Waterways

The United States has of navigable inland channels (rivers and canals), exclusive of the Great Lakesmarker. Out of this is used in commerce. Saint Lawrence Seaway of , including the Saint Lawrence River of , shared with Canada.

Ports and harbors

United States ports and harbors include:

Merchant marine

Most US exports and imports are on foreign ships. The Jones Act bars foreign ships from US internal trade, thus creating this "Jones Act fleet".

Ferry service is available in many parts of the country, including the Great Lakesmarker region, Washingtonmarker state, and the New York Citymarker area. Alaskamarker is served by long-distance ferry routes that connect it to the rest of the country, and connect remote areas not connected by roads.

Military

The federal military has a dedicated system of bases with runways, aircraft, watercraft, conventional cars and trucks, and armored and special-purpose vehicles. During times of war, it may commandeer private infrastructure and vehicles as authorized by Congress and the President.

Pipeline statistics

  • Petroleum products: 224,620 km
  • Natural gas: 548,665 km (2006)


Funding

Most roads are free to drive on in a privately purchased or rented automobile or in a hired taxicab, but there are also some toll roads and toll bridges. Most other forms of transportation charge a fee for use.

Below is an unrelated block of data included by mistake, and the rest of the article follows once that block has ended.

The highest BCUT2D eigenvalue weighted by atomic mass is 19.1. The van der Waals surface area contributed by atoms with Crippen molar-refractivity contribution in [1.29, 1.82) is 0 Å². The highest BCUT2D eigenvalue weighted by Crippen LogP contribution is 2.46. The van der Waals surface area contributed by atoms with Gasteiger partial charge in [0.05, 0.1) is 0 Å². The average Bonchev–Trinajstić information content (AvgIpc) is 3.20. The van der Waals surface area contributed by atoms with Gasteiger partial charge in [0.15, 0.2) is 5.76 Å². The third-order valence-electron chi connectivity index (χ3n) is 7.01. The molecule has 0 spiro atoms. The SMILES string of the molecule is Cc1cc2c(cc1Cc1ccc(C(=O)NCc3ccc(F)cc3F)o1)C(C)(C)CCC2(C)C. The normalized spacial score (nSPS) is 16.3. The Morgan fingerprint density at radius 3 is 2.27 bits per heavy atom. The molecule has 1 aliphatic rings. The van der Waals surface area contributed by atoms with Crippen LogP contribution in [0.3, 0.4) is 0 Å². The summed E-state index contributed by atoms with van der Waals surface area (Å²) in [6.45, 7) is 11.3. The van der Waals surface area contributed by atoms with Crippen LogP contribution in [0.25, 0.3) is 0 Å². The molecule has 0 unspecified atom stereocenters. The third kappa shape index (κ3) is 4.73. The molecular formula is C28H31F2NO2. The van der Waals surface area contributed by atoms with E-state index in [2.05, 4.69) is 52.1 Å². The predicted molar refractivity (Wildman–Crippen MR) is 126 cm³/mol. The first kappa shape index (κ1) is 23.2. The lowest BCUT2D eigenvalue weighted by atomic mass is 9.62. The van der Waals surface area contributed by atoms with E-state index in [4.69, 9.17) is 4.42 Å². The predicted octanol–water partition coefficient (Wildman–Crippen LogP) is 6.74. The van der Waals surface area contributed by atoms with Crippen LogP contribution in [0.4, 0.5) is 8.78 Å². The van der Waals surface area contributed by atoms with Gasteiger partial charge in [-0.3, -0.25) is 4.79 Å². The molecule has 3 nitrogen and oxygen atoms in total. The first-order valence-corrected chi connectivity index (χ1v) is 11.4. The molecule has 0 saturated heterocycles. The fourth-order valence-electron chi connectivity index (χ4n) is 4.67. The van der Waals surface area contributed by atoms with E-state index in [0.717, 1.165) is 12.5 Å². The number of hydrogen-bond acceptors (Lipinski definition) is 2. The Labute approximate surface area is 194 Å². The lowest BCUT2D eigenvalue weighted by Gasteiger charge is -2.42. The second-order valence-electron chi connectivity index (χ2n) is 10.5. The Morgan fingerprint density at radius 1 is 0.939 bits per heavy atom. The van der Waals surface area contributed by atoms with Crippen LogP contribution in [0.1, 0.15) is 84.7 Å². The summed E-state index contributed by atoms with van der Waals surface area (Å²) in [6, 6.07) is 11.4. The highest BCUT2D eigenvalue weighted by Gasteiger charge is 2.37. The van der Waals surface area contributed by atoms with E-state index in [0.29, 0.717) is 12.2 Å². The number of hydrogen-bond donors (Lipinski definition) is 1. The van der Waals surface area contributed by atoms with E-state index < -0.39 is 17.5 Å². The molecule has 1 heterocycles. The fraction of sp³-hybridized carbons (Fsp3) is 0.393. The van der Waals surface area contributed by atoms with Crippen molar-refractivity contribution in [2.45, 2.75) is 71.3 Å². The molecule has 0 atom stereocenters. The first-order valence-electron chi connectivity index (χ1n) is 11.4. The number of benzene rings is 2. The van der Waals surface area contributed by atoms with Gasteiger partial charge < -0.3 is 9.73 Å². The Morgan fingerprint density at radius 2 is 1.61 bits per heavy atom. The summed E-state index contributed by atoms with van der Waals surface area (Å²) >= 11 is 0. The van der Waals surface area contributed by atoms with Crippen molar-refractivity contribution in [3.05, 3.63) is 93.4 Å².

Government funding of transportation exists at many levels. Federal funding for highway, rail, bus, water, air, and other forms of transportation is allocated by Congress for several years at a time. The current authorization bill is the Safe, Accountable, Flexible, Efficient Transportation Equity Act: A Legacy for Users (SAFETEA-LU), which runs from 2005 to 2009. A Congressionally chartered committee is considering future funding issues.

Though earmarks are often made for specific projects, the allocation of most federal dollars is controlled by Metropolitan planning organizations (MPOs) and state governments. Usually "matching" funds are required from local sources. All projects have a sponsoring agency that will receive the funding from the various federal and local sources, and be responsible for implementing the project directly or through contracts. Large projects require a Major Investment Study and a both a Draft and a Final Environmental Impact Review. A patchwork of federal laws and accounts govern the allocation of federal transportation dollars, most of which is reserved for capital projects, not operating expenses. Some roads are federally designated as part of the National Highway System and get preferential funding as a result, but outside of Washington D.C., are not owned by the federal government.